The cart tumbled and toppled over, spilling the children onto road and into the floodwaters.
They struggled to keep their heads above water. Mobe tried to save those closest to him, first plucking up Husseina and dropping her into a shallower area. He rushed back to get the others, but they’d disappeared underwater. He searched frantically but couldn’t see any movement in the water to trace them.
Mobe feared the worst — that four of the five kids his sister had entrusted him with were gone. Still, he rushed to find other villagers to aid in his search. By the time he returned with help, it was too late.
“When we found their bodies, they were already swollen,” Buba said.
Eventually Ali and her other children reached the scene. Husseina ran and clung to her mother. Ali found herself in shock, and all broke down in tears.
“I went to the dead bodies and touched their heads,” Ali remembers. “I rubbed their heads and thanked God for his mercies.”
She never imagined that the children in the cart would be in more danger than those walking on the road. But she took it as God’s will. “There was nothing I could do,” she said.
The villagers carried the bodies of Hassana, Hauwa, Amina and Gambo back to Tabawa.
The funeral was solemn and quick. Dozens of villagers gathered at the farmland where the children’s bodies were buried in small graves. Days of praying at the mosque followed.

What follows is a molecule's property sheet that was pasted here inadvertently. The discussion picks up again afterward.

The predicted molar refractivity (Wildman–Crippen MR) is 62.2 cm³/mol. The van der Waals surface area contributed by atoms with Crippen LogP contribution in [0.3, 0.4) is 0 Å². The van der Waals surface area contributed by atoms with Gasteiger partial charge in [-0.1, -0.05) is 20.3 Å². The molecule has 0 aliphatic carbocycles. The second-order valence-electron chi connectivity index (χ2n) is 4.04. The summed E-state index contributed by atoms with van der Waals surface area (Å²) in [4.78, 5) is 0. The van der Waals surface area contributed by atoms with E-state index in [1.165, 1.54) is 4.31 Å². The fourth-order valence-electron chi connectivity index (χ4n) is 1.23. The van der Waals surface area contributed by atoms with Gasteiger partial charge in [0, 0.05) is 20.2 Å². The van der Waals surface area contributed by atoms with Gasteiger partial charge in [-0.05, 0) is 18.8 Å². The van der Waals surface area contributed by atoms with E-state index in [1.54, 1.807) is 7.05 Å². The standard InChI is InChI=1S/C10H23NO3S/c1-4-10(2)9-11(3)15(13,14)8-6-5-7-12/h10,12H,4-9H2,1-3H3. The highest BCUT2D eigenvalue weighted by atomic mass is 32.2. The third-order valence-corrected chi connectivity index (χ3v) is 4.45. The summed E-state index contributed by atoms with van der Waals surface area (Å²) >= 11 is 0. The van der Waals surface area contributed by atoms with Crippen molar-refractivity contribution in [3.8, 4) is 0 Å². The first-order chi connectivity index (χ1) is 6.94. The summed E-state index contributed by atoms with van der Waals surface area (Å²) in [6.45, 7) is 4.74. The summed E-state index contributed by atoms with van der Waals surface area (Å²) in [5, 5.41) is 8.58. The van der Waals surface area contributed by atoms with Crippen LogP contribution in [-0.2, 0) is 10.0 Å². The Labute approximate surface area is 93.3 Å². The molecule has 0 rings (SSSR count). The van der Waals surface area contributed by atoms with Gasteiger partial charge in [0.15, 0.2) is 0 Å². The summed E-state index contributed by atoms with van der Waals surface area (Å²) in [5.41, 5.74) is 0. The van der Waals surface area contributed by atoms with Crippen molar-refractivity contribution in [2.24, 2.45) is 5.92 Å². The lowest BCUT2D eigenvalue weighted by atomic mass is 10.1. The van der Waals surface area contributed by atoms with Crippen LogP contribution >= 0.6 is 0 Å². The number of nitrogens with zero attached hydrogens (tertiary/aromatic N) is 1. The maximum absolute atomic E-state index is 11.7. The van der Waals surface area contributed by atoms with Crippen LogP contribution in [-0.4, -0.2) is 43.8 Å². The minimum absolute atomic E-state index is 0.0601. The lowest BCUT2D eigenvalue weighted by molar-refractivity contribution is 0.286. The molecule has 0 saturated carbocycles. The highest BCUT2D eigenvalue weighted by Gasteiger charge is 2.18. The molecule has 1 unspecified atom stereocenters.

In the weeks after her children’s deaths, Ali was not able to visit their graves, following the rules of the village’s 40-day mourning period.
“I try to remember them, especially at night, but there’s nothing much left,” she said, with their clothes and most belongings also taken by floodwaters.
The family’s hut was destroyed, so they no longer live in Tabawa, where the children are buried. Their new home is in Darayami village, 7 miles (11 kilometers) away. Like many families scattered across new lands in search of better living conditions, Ali and her relatives have no connection to this place — it’s simply where they could find room to start over. They hope to return to Tabawa someday, but for now they focus on survival.
Ali’s husband suffers from hypertension; he can’t stand for long, and his body shakes. He’s unable to work, and Ali believes his health has taken a turn for the worse since his children died.
The lives of their six surviving children are also forever changed. Husseina and her twin were once the life of their home. Without Hassana, she spends her days in a somber mood, with no desire to play. Nights can be harder, as she tries to sleep alone.
Husseina has only her brothers at home most of the time — 6-year-old Muhammad and 3-year-old Umaru. The family’s three eldest children still live at home but spend much of their days working in the fields and on farmlands, for a daily wage of $2 or less.
The eldest sister, a 17-year-old who once taught her younger siblings their Islamic lessons, is divorced and back at home after a short-lived marriage to a man she barely knew. Still, Ali hopes her 15-year-old daughter will marry soon — there are too many mouths to feed, and early marriage is a widely accepted part of their religion and culture.
The family’s new hut is barely furnished. The children play barefoot on thick brown soil. The older ones pick leftovers from the farms where they work so the family can get by.
“No food, no shelter, no place to even sleep well,” Ali said.
But she clings to her faith. She holds Husseina tightly to her belly. “It is all God’s plan,” Ali tells her as they begin yet again to cry.